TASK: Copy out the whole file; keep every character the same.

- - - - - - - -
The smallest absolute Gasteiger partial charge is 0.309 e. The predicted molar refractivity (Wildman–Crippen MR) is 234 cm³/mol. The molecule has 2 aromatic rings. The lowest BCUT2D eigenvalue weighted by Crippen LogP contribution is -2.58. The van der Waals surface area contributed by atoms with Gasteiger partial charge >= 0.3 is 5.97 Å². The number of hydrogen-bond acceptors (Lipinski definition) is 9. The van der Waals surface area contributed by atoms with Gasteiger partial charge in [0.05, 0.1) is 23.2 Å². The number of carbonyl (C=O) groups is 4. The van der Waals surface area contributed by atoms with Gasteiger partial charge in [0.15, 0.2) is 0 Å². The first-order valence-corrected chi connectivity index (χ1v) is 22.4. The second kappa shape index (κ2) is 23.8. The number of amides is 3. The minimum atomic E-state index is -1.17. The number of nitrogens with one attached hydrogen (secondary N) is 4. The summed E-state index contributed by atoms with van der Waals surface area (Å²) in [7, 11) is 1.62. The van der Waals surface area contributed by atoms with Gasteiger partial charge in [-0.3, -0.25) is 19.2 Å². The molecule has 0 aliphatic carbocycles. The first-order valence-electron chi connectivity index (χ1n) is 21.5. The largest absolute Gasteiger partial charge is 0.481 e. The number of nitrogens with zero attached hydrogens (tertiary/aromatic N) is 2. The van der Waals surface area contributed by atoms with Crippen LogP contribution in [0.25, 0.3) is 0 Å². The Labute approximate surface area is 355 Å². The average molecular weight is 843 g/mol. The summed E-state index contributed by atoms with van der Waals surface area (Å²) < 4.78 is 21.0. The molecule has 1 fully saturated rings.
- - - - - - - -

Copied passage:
The smallest absolute Gasteiger partial charge is 0.309 e. The predicted molar refractivity (Wildman–Crippen MR) is 234 cm³/mol. The molecule has 2 aromatic rings. The lowest BCUT2D eigenvalue weighted by Crippen LogP contribution is -2.58. The van der Waals surface area contributed by atoms with Gasteiger partial charge >= 0.3 is 5.97 Å². The number of hydrogen-bond acceptors (Lipinski definition) is 9. The van der Waals surface area contributed by atoms with Gasteiger partial charge in [0.05, 0.1) is 23.2 Å². The number of carbonyl (C=O) groups is 4. The van der Waals surface area contributed by atoms with Gasteiger partial charge in [0.15, 0.2) is 0 Å². The first-order valence-corrected chi connectivity index (χ1v) is 22.4. The second kappa shape index (κ2) is 23.8. The number of amides is 3. The minimum atomic E-state index is -1.17. The number of nitrogens with one attached hydrogen (secondary N) is 4. The summed E-state index contributed by atoms with van der Waals surface area (Å²) in [7, 11) is 1.62. The van der Waals surface area contributed by atoms with Gasteiger partial charge in [-0.3, -0.25) is 19.2 Å². The molecule has 0 aliphatic carbocycles. The first-order valence-electron chi connectivity index (χ1n) is 21.5. The largest absolute Gasteiger partial charge is 0.481 e. The number of nitrogens with zero attached hydrogens (tertiary/aromatic N) is 2. The van der Waals surface area contributed by atoms with Crippen LogP contribution in [0.25, 0.3) is 0 Å². The Labute approximate surface area is 355 Å². The average molecular weight is 843 g/mol. The summed E-state index contributed by atoms with van der Waals surface area (Å²) < 4.78 is 21.0. The molecule has 1 fully saturated rings.